my nyu essay

<p>Matthew Heintz</p>

<pre><code>Hundreds of people crowded in the room, paying their last respects to this great man. A man everyone loved and respected, a man who had overcome so much, had died. But he was more than just a man to me, he was my grandfather. This man may have perished from this earth but the morals and values he instilled upon me and others, and the happiness he brought so many, are still alive today.

I spent nearly every weekend of my childhood hearing his stories, witnessing his acts of kindness, and seeing the love and respect people showed him. Even from a young age he did more than was required of him, winning a Bronze Star in World War 2. Rising above the call of duty was something he did outside of war also. He worked long hours, yet always found time for his family and the community. He ran the Little League Baseball program for decades, did endless charity work for his church, and even took care of his neighbor’s daughter for nearly two years when her mother had a drug addiction. He was an all around good guy: if he saw an injured animal in the street, he would bring it the veterinarian and pay for the treatment; if he saw a homeless person in need of money, he’d give them money without a thought.
</code></pre>

<p>In his mid-sixties he had a devastating heart attack and was given less than a ten percent chance to live. Not only did he live, he also continued to play softball and manage little league. During his late winter years, he developed numerous circulatory problems that caused the amputation of his left leg. Along with this he had been developing arthritis since his fifties, and by this time his fingers had contorted to impossible positions and caused him excruciating pain. Not to mention, he also had poor kidneys, and had to endure hours and hour of dialysis a week. Yet, throughout all this, he remained an optimistic person. In this crippled state, he was still an active member of the community. Wheel-chaired bound and having near-inoperable fingers, he still was active member of his church, still served on the chair of little league, and made all family and social appearances.<br>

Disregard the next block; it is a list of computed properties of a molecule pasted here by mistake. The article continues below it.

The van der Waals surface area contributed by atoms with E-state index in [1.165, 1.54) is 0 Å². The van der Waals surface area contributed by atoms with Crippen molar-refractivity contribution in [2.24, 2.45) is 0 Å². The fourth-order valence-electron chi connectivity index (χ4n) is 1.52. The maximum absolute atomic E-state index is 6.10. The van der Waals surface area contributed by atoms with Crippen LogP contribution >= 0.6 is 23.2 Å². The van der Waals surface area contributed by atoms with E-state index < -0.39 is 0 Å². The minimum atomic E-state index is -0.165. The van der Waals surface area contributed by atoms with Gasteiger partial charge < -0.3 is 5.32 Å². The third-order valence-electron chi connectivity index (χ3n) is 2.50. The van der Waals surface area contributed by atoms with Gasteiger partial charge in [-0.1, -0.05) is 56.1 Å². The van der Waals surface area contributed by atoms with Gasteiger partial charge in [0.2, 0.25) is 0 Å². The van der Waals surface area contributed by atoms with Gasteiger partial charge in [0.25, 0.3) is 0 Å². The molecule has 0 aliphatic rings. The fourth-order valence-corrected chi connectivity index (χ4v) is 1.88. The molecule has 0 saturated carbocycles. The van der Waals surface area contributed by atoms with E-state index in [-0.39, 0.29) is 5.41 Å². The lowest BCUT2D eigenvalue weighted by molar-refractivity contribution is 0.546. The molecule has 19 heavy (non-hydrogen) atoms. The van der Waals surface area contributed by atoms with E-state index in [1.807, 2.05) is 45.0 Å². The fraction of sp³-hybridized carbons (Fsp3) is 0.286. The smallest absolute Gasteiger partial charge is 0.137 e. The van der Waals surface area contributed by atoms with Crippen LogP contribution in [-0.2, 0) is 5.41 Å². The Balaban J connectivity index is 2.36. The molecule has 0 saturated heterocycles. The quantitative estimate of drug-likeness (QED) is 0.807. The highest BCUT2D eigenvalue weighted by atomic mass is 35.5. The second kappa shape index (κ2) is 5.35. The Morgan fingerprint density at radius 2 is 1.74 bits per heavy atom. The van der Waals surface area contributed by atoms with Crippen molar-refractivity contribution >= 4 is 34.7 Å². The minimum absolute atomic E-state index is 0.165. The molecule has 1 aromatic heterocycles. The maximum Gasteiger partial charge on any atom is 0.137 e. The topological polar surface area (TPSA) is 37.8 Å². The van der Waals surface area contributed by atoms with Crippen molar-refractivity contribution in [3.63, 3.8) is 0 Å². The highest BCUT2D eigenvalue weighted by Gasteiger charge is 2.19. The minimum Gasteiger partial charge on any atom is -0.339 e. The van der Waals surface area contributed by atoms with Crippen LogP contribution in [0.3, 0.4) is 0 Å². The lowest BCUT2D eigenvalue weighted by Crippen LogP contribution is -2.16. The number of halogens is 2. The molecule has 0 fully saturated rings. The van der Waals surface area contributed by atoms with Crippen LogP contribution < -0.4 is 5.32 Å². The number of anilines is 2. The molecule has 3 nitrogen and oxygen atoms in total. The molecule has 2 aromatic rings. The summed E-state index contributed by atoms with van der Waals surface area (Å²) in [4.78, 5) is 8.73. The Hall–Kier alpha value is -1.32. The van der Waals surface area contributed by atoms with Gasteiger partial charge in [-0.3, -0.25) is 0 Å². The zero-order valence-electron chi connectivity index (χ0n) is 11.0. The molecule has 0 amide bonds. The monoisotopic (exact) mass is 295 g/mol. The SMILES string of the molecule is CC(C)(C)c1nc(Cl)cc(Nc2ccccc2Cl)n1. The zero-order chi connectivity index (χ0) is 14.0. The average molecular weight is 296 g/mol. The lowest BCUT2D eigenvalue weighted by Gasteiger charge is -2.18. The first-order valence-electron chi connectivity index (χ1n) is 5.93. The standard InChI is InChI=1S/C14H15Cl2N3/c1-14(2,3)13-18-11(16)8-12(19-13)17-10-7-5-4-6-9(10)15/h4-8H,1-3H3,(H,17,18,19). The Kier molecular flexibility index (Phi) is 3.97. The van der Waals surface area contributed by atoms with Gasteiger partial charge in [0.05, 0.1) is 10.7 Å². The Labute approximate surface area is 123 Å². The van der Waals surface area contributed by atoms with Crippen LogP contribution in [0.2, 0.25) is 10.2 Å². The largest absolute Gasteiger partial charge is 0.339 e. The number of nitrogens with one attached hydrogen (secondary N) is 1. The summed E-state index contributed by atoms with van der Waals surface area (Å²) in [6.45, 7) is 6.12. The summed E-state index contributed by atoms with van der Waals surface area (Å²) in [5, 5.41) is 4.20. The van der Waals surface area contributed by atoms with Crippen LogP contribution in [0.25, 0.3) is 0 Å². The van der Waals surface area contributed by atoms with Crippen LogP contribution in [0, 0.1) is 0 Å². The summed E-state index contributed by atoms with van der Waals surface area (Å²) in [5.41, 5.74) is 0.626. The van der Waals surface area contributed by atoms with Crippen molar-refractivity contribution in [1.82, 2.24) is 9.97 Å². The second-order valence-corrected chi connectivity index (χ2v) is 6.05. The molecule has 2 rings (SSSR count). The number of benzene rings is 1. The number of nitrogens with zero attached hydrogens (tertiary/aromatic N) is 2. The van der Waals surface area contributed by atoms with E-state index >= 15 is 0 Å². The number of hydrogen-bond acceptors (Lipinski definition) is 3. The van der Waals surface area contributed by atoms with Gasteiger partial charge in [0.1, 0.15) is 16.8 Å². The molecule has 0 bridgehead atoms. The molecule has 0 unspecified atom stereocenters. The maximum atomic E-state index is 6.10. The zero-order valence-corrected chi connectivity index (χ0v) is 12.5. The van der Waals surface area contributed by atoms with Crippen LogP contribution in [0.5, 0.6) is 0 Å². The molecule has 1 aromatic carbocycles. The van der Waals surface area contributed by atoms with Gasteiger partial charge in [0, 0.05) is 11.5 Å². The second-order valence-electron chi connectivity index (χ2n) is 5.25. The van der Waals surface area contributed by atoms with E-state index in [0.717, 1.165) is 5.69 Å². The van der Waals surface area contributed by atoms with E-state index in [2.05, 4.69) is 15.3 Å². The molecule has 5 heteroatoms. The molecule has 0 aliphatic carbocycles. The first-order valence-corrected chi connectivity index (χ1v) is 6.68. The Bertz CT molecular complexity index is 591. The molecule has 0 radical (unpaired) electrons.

He was an intelligent man, and could’ve probably gone great places and accumulated great wealth; however, this was not what was important to him. He’d rather experience the joy of helping a friend in need, instead of buying that big screen television. He knew what was important in life; being nice and respectful to your fellow man. Money cannot buy happiness, but being loved by the whole community sure does. He showed me this often ignored truth through his many stories and through the many experiences we shared. He taught me to always be kind and benevolent towards all and to always do what is right. Being wealthy is a great goal, but not if you have no one to enjoy it with. He illustrated that I should never give up, no matter what curveballs life gives me. Throughout all the challenges and obstacles life threw his way, he remained a benefactor to his friends, family and community. Throughout the many difficulties he encountered and pain he suffered, he was always upbeat.
If it were not for him, I would probably not be the person I am today. I would not know how to overcome and deal with the many hurdles in life, be respectful to people, nor have a positive outlook throughout it all. I would be the average misguided intellectual, looking to get rich at any way possible, not respecting my friends and family, and not realizing how to find true happiness. As Samuel Johnson once stated "The true measure of a man is how he treats someone who can do him absolutely no good," and by this measure my grandfather was a giant. </p>

<p>i rewrote this all tonight so tell me any structural, grammatical, thematic, spelling errors i should fix</p>

<p>thanx for the help in advance!</p>

<p>I'm not sure about the subject matter. It seems like it might be something that is overdone in essays. It's nice that you're writing an essay as a tribute to what a great man you gradfather was and I'm sure NYU will feel the same way, but whether they like it or not is a different story. I've been talking to a lot of admissions representatives and directors from different schools and one of them even said that one of the subject matters that he hates to read in an essay is a biography of another person, unless you can do something completely and utterly original and creative with it. If you feel confident with the essay though, go for it. Just my two cents...</p>